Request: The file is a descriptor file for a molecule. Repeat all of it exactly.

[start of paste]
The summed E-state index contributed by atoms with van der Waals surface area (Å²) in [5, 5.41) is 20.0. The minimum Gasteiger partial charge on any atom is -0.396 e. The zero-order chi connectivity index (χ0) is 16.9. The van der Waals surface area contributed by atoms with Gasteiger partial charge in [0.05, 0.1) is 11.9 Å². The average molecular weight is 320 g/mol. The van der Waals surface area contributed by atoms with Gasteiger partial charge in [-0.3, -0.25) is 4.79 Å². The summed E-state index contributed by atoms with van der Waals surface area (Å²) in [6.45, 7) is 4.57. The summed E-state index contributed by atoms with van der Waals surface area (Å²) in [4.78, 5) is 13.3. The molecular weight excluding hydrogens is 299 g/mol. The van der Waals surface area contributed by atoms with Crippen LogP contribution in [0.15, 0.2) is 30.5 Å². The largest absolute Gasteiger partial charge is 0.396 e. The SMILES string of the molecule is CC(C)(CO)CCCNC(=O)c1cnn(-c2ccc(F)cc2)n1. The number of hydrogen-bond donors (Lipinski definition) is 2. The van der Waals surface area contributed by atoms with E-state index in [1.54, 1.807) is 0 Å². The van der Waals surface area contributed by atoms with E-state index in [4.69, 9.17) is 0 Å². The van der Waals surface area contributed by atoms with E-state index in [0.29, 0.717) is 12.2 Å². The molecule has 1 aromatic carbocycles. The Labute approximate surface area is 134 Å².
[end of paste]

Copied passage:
The summed E-state index contributed by atoms with van der Waals surface area (Å²) in [5, 5.41) is 20.0. The minimum Gasteiger partial charge on any atom is -0.396 e. The zero-order chi connectivity index (χ0) is 16.9. The van der Waals surface area contributed by atoms with Gasteiger partial charge in [0.05, 0.1) is 11.9 Å². The average molecular weight is 320 g/mol. The van der Waals surface area contributed by atoms with Gasteiger partial charge in [-0.3, -0.25) is 4.79 Å². The summed E-state index contributed by atoms with van der Waals surface area (Å²) in [6.45, 7) is 4.57. The summed E-state index contributed by atoms with van der Waals surface area (Å²) in [4.78, 5) is 13.3. The molecular weight excluding hydrogens is 299 g/mol. The van der Waals surface area contributed by atoms with Crippen LogP contribution in [0.15, 0.2) is 30.5 Å². The largest absolute Gasteiger partial charge is 0.396 e. The SMILES string of the molecule is CC(C)(CO)CCCNC(=O)c1cnn(-c2ccc(F)cc2)n1. The number of hydrogen-bond donors (Lipinski definition) is 2. The van der Waals surface area contributed by atoms with E-state index in [1.54, 1.807) is 0 Å². The van der Waals surface area contributed by atoms with E-state index in [4.69, 9.17) is 0 Å². The van der Waals surface area contributed by atoms with E-state index in [0.29, 0.717) is 12.2 Å². The molecule has 1 aromatic carbocycles. The Labute approximate surface area is 134 Å².